I knew nothing about sex trafficking.
2013, Bucharest, Romania.
On our first trip to this Eastern European country, Mike and I ordered a pizza, drank a beer, and watched the locals at the cafe not far from the university. The topic on the table was whether to stay at the hotel which wasn’t up to our cleanliness standards. My partner already registered, paid, and taken our luggage to our room, so a change of heart might create a front-desk issue. Plus at that moment, we had no alternative hotel picked.
Underneath the shade of the plane trees of Rosetti Square, the waiter, a university graduate who spoke English well, delivered our Margherita pizza. While he and Mike discussed Russian authors, I listened to half a phone conversation that took place at the table next to us. The man, who spoke English with a German accent, confirmed he would meet her, here, at this hotel, and wait for her at the cafe. Then, he ordered a Sikaru Stout, rolled up the sleeves of his business shirt, and concentrated on the screen of his smartphone.
Two policemen nearby continued to converse with one another, one sitting on his cycle, while the other stood nearby. The security guard from the lobby of the hotel, walked down the front steps, and drove off in his Rav 4. The waiter delivered our pizza as the man with the German accent greeted a taxi that dropped off a woman. She was dressed in a sherbet-green dress, reminiscent of a bridesmaid’s, and turquoise four-inch platform heels. The shift’s low back did nothing to camouflage her black bra. He paid the drink bill and escorted her inside the hotel.
A late-model Audi drove into the security guard’s now-empty parking spot. A handsome, young Richard-Gere-type went round the car and helped out a blonde, her short skirt rose higher to reveal more thin and lengthy legs. I looked at her and she towards me, but her glazed eyes did not focus. She seemed unsure of her footing and leaned on the Gere-type to guide her up the front steps into the hotel.
The waiter brought us our bill, and Mike, nodding at the hotel, asked, “Are they running a prostitution ring?” The waiter didn’t look at him directly, but said as he cleared off our empty drink glasses, “I don’t know. I hear there are pimps on the other side of the square.”
I scoffed at the two young women. Women shouldn’t be prostitutes, I thought. It’s appropriate, demeaning. It lacks strength. My attitude towards sex, especially that which is paid for, was an odd mixture of my mother’s Victorian-based modesty and my own teen years built during the sexual liberalism of the 1970s. Then again, I knew nothing about sex trafficking.
2018, Southern Wisconsin.
Mike and I attended a presentation sponsored by the Elkhorn Rotary. On the day nationally recognized to promote awareness about Human Trafficking, sex trafficking survivor, Theresa Flores, founder of Traffick Free and author of “The Slave Across the Street,” led the evening. A speaker from Fight to End Exploitation, Inc. and a panel of local dignitaries followed her presentation with other information on the subject.
Sleet pummeled the streets outside while organizers at Elkhorn High School asked attendees to move towards the front of the auditorium to deal with the smaller-than-hoped-for turnout, sad given the calibre of presenters. I guessed the average age of the individuals attending to be in their mid to late forties. Wisconsin Representative Amy Loudenbeck, to be on the panel, took a seat in the front row. Others from local judicial, legislative, and social services units in the area buzzed about the audience networking.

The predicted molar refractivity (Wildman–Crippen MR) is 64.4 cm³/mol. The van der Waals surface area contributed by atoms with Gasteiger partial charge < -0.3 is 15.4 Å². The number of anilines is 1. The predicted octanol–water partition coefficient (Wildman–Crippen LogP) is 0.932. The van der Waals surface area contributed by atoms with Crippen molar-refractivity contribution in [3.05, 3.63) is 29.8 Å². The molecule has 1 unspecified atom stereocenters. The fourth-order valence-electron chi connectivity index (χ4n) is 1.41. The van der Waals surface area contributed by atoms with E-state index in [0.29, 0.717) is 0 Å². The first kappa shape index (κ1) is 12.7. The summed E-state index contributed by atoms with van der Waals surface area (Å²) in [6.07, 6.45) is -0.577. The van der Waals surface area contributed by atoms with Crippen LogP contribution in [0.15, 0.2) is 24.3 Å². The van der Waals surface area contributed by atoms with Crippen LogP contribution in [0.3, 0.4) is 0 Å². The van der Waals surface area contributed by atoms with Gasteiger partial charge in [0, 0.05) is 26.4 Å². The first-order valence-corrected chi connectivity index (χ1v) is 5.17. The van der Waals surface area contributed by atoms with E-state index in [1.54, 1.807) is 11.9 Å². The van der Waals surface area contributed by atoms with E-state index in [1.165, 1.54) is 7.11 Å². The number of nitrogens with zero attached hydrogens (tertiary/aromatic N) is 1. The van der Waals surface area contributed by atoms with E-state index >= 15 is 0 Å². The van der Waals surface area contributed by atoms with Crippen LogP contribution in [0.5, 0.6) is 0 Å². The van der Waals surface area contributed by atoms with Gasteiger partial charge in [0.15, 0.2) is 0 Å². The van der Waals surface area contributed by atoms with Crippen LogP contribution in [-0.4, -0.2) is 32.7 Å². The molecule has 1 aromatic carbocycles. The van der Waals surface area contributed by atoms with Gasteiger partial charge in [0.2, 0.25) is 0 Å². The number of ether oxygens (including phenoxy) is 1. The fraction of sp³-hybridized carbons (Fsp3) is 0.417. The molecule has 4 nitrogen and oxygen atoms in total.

- Flores’ opening remarks astounded me: Wisconsin claimed the third highest number of individuals involved in human trafficking of all the states (Ohio is #1 and Minnesota, #2). Our ranking is high because the area has the characteristics necessary to help sex trafficking thrive:
- An interstate system of highways that touches international borders;
- Truck stops through which victims are transported;
- Universities and colleges from which victims are recruited; and
- Military bases, strip clubs, and tourist areas such as casinos, which provide customers of sex, alcohol, and drugs.
Estimates ranged from 100,000 to 300,000 children (average age 15) are trafficked every year in the U.S. Those figures are high enough to suggest at least one student attending the high school at which we sat was involved.
Theresa Flores spoke on the topic of sex trafficking many times since her own involvment. She’s comfortable on stage and moved into its center as her family’s photograph project on the screen behind her. She’s gained weight since her high school days running track, but the long blonde hair, diminutive frame, and easy smile remain the same.
Her father, a well-paid corporate executive, moved his family into a Ohio suburb her freshman year. She had few close friends and often felt alone. She smiles as she tells the audience she took up with a handsome, out-going young man. “He went to my church and he was always kind to me. He’d tell me I looked pretty, or he liked a blouse I was wearing. He paid attention to me! One day, offered me a ride home from school.” She paused and said, “I listened to my parents and heard all of their warnings — but it was a ride home from school from a boy at my church! Still, I asked him why he turned left when my house was to the right.”